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Re: Texas pre-research tips

#128 Post by Sora » 23 Jun 2019 06:30

Ah, by the way.

Since it seems like you're interested in counties now going by Arizona, here's a map of Texas with counties, roads, and cities.

I'm not going to say it's the easiest to read, and with how many counties Texas has I'm not sure how much it'll actually make your life easier, but... it's something. A higher-resolution map exists but I'm not paying $83 for it, and the low-res one is perfectly fine as long as you have a secondary map to reference small text/numbers.

Pay special attention to the fact that counties aren't necessarily in the obvious locations. Houston County is not especially near Houston. Tyler county isn't particularly close to Tyler. Austin county is somewhat near Austin, but definitively does not contain it. While there are a lot of counties, there's a bit of logic to how they're organized: for the most part, they tend to be in simple grid patterns. This grid is sometimes disrupted by natural boundaries, most visibly the Pecos River. In areas where the grid is disrupted by natural boundaries, it will often resume in a different orientation between that and the next boundary. So oddly shaped ones without a natural boundary associated with them tend to be somewhat uncommon, and exist primarily where different 'grids' meet. There are a few odd exceptions, like Tom Green County extending out toward Reagan County, but I wouldn't think too hard about them.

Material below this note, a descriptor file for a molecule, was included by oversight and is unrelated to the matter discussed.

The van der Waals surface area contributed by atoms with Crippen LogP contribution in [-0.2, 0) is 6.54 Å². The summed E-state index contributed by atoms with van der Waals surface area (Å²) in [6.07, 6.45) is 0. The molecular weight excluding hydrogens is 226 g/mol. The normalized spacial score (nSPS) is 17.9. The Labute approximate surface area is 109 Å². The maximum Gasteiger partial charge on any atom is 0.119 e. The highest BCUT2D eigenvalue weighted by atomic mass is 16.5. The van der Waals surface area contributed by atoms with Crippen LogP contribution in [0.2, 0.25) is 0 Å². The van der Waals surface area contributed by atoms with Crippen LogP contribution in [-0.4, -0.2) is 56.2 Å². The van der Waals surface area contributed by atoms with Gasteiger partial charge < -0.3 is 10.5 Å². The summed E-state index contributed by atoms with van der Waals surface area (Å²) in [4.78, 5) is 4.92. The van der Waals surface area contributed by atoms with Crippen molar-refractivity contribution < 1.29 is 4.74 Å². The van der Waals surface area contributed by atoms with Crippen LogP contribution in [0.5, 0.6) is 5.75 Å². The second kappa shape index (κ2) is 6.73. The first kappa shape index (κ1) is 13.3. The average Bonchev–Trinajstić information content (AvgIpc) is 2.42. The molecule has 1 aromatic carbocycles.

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Re: Texas pre-research tips

#129 Post by Unknown# » 01 Sep 2019 05:54

I'm very late on this, and I do apologize, but, in regards on what the fictionalized version of 'Kum & Go' should be: Why not use 'Come & Go' instead? It's simple, and it's not as suggestive as the 'other alternative'. Not really that difficult.

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natvander
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Re: Texas pre-research tips

#130 Post by natvander » 01 Sep 2019 06:34

supersobes wrote:
23 Jun 2019 03:30
I found this which is a Texas parody of "I've Been Everywhere" by Johnny Cash. It shows the city limit signs of all the cities that the writer has been to in Texas.
You mean "a Texas parody of "I've Been Everywhere" by Geoff Mack" (not Johnny Cash). Furthermore, Geoff Mack wrote both the original Australian version AND the later North American version (which was originally sung by Hank Snow).
The song was written in 1959, but Johnny Cash didn't cover it until 1966 (the North American version was written in 1962).
Never argue with idiots. They bring you down to their level and beat you with experience.